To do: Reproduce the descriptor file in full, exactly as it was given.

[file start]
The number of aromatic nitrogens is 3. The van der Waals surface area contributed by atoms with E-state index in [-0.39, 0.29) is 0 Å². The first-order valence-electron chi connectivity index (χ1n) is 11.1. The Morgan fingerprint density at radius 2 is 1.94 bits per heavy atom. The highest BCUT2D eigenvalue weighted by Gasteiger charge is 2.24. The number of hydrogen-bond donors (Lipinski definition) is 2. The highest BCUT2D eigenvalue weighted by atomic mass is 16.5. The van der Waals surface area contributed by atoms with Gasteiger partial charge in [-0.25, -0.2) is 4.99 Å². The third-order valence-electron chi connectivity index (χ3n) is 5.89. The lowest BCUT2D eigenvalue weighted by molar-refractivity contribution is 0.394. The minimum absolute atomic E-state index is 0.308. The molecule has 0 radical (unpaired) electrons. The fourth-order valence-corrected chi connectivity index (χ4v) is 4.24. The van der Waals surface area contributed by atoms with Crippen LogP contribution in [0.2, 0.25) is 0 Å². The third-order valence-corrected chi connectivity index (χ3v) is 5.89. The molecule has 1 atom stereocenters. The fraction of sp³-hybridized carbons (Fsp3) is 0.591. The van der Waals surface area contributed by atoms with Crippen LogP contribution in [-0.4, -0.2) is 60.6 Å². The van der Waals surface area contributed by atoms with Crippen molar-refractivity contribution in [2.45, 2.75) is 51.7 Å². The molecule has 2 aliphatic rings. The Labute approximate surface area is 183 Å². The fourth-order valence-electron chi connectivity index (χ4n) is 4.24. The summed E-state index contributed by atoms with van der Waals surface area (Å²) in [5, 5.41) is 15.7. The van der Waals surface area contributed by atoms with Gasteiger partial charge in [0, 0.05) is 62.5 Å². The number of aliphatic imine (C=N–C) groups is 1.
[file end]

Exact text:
The number of aromatic nitrogens is 3. The van der Waals surface area contributed by atoms with E-state index in [-0.39, 0.29) is 0 Å². The first-order valence-electron chi connectivity index (χ1n) is 11.1. The Morgan fingerprint density at radius 2 is 1.94 bits per heavy atom. The highest BCUT2D eigenvalue weighted by Gasteiger charge is 2.24. The number of hydrogen-bond donors (Lipinski definition) is 2. The highest BCUT2D eigenvalue weighted by atomic mass is 16.5. The van der Waals surface area contributed by atoms with Gasteiger partial charge in [-0.25, -0.2) is 4.99 Å². The third-order valence-electron chi connectivity index (χ3n) is 5.89. The lowest BCUT2D eigenvalue weighted by molar-refractivity contribution is 0.394. The minimum absolute atomic E-state index is 0.308. The molecule has 0 radical (unpaired) electrons. The fourth-order valence-corrected chi connectivity index (χ4v) is 4.24. The van der Waals surface area contributed by atoms with Crippen LogP contribution in [0.2, 0.25) is 0 Å². The third-order valence-corrected chi connectivity index (χ3v) is 5.89. The molecule has 1 atom stereocenters. The fraction of sp³-hybridized carbons (Fsp3) is 0.591. The van der Waals surface area contributed by atoms with Crippen LogP contribution in [-0.4, -0.2) is 60.6 Å². The van der Waals surface area contributed by atoms with Crippen molar-refractivity contribution in [2.45, 2.75) is 51.7 Å². The molecule has 2 aliphatic rings. The Labute approximate surface area is 183 Å². The fourth-order valence-electron chi connectivity index (χ4n) is 4.24. The summed E-state index contributed by atoms with van der Waals surface area (Å²) in [5, 5.41) is 15.7. The van der Waals surface area contributed by atoms with Gasteiger partial charge in [0, 0.05) is 62.5 Å². The number of aliphatic imine (C=N–C) groups is 1.